As Ben Sasse — the party’s nominee for Senate in Nebraska and someone with strong tea party support — put it as he stepped to the microphone after Robertson’s speech, “That is a tough act to follow.”

Robertson wasn’t the only one to stir the faithful. On Saturday, Cruz repeatedly lit up the audience with his call to defend the Constitution and said a grass-roots movement is rising to take back America. “We are winning these fights over and over,” he said.

Cruz was criticized last fall after a marathon speech on the Senate floor against Obamacare helped lead to the partial government shutdown. Cruz said Saturday that the speech helped awaken the country and that Republicans will reap the benefits this fall by retaking the Senate.

On opening night, Louisiana Gov. Bobby Jindal railed against the Obama administration’s policies and exclaimed, “There’s a rebellion brewing. . . . We’ve had it.” On Friday, the Family Research Council’s Tony Perkins said, “There will be no constitutional government unless we remain proudly a moral and a religious people. We must not be arrogant, but we must refuse to be intimidated.”

Former congressman Allen West also vowed that there would be no compromises and won a standing ovation. “No one asked liberal progressives to compromise their positions,” he said. “So why must we acquiesce and compromise ours?”

By comparison, Barbour’s address roused far fewer in the audience. He said he spoke less as a former governor than as a former party chairman. His message was not new, but it was one that he believed the audience needed to hear at this moment in the party’s history.

In an interview before he spoke, Barbour said the rise of the tea party has brought many new people into active political involvement — conservative citizens alarmed by the president’s policies. “Obama scared them enough to get them up off the sofa,” he said.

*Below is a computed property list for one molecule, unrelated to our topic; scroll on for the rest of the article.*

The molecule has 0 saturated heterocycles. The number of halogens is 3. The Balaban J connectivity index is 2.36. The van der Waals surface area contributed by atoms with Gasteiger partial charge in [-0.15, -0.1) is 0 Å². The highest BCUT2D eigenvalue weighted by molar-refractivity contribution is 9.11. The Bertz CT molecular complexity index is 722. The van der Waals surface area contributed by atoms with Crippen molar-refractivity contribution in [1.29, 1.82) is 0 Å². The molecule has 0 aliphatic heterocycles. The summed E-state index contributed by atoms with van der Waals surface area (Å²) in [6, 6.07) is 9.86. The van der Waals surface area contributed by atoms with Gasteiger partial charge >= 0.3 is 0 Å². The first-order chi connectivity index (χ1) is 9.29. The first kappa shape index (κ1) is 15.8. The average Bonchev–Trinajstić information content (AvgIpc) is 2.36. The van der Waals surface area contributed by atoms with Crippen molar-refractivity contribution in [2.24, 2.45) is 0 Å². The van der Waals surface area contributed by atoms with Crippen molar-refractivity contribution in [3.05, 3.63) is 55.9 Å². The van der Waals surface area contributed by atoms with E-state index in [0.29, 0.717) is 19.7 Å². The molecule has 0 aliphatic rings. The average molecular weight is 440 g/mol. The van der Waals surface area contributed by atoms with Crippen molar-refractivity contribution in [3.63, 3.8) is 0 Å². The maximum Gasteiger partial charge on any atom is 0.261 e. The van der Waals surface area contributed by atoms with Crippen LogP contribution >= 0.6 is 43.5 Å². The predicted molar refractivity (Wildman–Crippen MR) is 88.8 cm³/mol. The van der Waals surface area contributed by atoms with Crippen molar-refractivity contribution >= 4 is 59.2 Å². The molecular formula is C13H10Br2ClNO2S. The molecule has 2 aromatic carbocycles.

Many of those newly active conservatives remain deeply concerned about the direction of the country. They believe traditional values are under assault. Barbour said he understood why many have demanded that elected officials resist any calls for compromise. “They’ve never been involved before,” he said in the interview. “Purity is attractive.”

Barbour discounted the proposition that the Republican Party is riven by ideological warfare. He said he believes that the average tea party Republican “agrees 95 percent of the time on policy” with establishment or regular Republicans. “The issue that has caused separation is not policy, it’s tactics,” he said.

But those differences were enough to cause Barbour to use his time in New Orleans to try to encourage hard-liners to think about what winning elections requires. In a two-party system, he said, political parties are big and diverse coalitions. To win, they must appeal broadly — far different, he said, than finding success in the niche world of cable television.

“With an 8 percent market share on television, you can make $300 million a year,” he said. “In our business, any market share under 50 percent, you’re a loser.”

Barbour reminded the audience that in 1972 and 1984, Republican presidential nominees won roughly 60 percent of the national vote. “We need to manage our party,” he said, “in a way that all 60 percent of those people feel welcome.”

The question for Republicans contemplating a presidential run in 2016: How vigorously can they compete for the support of the conservative activists at the grass roots without sacrificing the party’s appeal to the larger and more diverse electorate that Barbour described?